Acronym and definitions[edit | edit source]
|A||atom||atom with bonding electrons||symbol||A|
|B||bond||bonding path or σ-binding pair||line||B|
|C||charge||residual charge||characters (−,=,≡,+,⧺,ᚒ)||C|
|D||dot||Non-σ-bonding electrons in pair(s) or as single(s)||dots/dot||D|
Atoms and number of bonding electrons[edit | edit source]
Atom symbols are given in the periodic table of elements. Number of bonding electrons equals to the group number for s, sd and sf elements and to the last digit in the group number of sp elements. Let us denote that number as A.
To arrange the atoms one may follow the rules: [comment: to be written].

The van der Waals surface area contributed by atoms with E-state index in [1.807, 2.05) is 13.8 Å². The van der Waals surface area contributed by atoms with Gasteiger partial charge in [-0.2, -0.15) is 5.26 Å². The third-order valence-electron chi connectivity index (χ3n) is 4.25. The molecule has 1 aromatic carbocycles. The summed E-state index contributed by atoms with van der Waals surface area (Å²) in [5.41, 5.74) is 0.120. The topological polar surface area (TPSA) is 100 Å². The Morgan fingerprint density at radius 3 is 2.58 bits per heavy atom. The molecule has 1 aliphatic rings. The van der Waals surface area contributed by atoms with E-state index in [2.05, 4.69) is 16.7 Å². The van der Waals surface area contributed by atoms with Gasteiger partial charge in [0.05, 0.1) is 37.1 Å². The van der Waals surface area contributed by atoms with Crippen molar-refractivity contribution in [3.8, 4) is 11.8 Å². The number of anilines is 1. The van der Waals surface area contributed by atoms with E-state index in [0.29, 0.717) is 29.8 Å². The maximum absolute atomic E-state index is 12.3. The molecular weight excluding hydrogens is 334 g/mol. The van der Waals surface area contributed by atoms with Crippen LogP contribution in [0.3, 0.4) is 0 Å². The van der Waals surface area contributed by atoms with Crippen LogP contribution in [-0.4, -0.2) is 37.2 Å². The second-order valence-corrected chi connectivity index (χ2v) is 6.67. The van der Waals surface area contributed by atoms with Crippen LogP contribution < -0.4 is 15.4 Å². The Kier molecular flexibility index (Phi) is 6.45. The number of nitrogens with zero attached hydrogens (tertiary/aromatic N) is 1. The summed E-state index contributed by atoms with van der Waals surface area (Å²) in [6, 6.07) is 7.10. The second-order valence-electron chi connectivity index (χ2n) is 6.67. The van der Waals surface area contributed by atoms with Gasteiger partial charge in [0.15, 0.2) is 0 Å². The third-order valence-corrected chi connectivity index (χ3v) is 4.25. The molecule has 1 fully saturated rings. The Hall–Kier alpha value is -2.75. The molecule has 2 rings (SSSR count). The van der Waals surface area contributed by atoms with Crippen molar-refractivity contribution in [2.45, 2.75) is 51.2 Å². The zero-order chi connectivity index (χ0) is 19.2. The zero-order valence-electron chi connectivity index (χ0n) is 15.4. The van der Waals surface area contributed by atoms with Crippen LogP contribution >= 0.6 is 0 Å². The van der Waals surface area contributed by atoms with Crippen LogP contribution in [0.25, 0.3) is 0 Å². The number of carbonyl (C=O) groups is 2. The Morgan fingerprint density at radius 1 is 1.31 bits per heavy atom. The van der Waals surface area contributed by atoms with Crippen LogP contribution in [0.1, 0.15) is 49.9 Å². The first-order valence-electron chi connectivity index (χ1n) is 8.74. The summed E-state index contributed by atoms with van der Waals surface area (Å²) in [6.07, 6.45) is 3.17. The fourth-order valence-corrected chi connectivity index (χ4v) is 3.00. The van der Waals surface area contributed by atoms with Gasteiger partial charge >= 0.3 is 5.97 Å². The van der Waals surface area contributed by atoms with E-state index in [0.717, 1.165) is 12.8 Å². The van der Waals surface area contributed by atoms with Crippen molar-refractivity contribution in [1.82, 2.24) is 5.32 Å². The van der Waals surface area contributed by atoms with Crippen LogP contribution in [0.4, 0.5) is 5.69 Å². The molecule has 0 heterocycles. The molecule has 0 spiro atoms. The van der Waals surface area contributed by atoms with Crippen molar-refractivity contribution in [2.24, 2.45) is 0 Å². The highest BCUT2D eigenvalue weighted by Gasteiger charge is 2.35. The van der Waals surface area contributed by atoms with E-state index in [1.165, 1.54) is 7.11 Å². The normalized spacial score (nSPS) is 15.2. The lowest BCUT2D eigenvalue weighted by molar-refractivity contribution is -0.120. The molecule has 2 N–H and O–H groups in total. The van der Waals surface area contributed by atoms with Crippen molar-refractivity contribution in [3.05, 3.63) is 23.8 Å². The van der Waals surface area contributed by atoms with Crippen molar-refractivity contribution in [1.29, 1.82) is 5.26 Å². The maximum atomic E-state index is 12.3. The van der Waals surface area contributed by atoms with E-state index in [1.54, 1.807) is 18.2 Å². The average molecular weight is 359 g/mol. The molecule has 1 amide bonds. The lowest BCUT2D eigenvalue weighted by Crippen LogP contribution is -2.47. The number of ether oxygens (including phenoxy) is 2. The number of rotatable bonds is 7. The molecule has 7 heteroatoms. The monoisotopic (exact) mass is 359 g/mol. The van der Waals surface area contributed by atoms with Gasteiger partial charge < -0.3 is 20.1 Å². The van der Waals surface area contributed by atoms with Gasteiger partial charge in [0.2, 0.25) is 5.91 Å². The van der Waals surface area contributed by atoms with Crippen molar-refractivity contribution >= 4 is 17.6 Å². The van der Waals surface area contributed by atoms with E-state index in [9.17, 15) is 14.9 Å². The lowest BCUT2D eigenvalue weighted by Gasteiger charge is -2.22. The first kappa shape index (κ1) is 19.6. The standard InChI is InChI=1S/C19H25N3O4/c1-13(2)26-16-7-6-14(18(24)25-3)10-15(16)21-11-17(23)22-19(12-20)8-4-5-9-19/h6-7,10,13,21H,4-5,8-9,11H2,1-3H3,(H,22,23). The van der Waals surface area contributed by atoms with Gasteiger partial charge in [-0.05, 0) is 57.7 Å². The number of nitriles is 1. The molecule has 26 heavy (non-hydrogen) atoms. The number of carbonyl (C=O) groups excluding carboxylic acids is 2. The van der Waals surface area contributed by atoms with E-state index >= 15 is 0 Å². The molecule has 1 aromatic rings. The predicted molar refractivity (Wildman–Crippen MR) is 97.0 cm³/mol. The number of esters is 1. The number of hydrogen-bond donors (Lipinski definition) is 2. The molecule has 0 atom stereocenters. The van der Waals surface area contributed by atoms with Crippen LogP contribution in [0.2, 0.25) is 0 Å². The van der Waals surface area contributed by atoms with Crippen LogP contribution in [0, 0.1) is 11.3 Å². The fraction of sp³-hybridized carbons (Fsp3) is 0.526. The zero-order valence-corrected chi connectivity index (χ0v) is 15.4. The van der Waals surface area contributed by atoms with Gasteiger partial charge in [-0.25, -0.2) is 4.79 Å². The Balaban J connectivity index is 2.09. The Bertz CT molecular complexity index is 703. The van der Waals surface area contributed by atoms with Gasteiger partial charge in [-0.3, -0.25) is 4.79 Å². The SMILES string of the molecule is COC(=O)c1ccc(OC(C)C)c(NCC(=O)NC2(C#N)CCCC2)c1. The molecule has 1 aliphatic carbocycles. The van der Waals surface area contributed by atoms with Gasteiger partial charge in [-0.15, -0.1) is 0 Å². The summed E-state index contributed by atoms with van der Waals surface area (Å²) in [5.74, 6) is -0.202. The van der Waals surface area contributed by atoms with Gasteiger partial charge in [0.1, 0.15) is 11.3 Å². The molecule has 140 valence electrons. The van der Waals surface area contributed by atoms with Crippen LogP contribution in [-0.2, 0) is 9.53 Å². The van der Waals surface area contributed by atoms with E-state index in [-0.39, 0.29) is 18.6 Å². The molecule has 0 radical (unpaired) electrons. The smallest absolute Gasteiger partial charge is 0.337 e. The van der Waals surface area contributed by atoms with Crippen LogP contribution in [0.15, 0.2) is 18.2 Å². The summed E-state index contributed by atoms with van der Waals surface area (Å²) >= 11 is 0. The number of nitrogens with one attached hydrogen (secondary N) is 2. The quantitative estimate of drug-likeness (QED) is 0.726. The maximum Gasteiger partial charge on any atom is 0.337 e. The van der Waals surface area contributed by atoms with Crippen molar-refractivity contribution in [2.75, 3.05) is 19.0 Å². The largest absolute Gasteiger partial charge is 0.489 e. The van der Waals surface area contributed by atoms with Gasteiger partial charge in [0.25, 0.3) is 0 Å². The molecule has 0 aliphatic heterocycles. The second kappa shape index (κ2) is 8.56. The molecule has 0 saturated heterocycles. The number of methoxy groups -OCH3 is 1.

Bonding paths and σ-bonds[edit | edit source]
Any bonds in the ABC-type graphs is drawn with a single line as it corresponds to a bonding path.
[Comment: add the definition of a bonding path and the difference from a σ-bond]
Let us denote the number of σ-bonds formed by a given atom as B.
Residual charge[edit | edit source]
Residual charge on the most electronegative atoms is a charge left after creating 'N' σ-bonds with the corresponding anions, e.g. N3−, O2−, F−.
All other residual charges are calculated using the electroneutrality principle.
Let us denote the residual charge value of a given atom as C.
Non-σ-bonding electrons[edit | edit source]
[Comment: there should be a better name. Obviously, these are not the typical lone electrons.]
Let us denote the number of non-σ-bonding electrons as D:
D = A − B − C
Unoccupied orbitals[edit | edit source]
Let us denote the number of unoccupied orbitals associated with a given atom as E:
E = N − B − D· − D:
where N is the number of bonding orbitals of the atom (s,p,d,f), D· is a number of singles, D: is a number of pairs.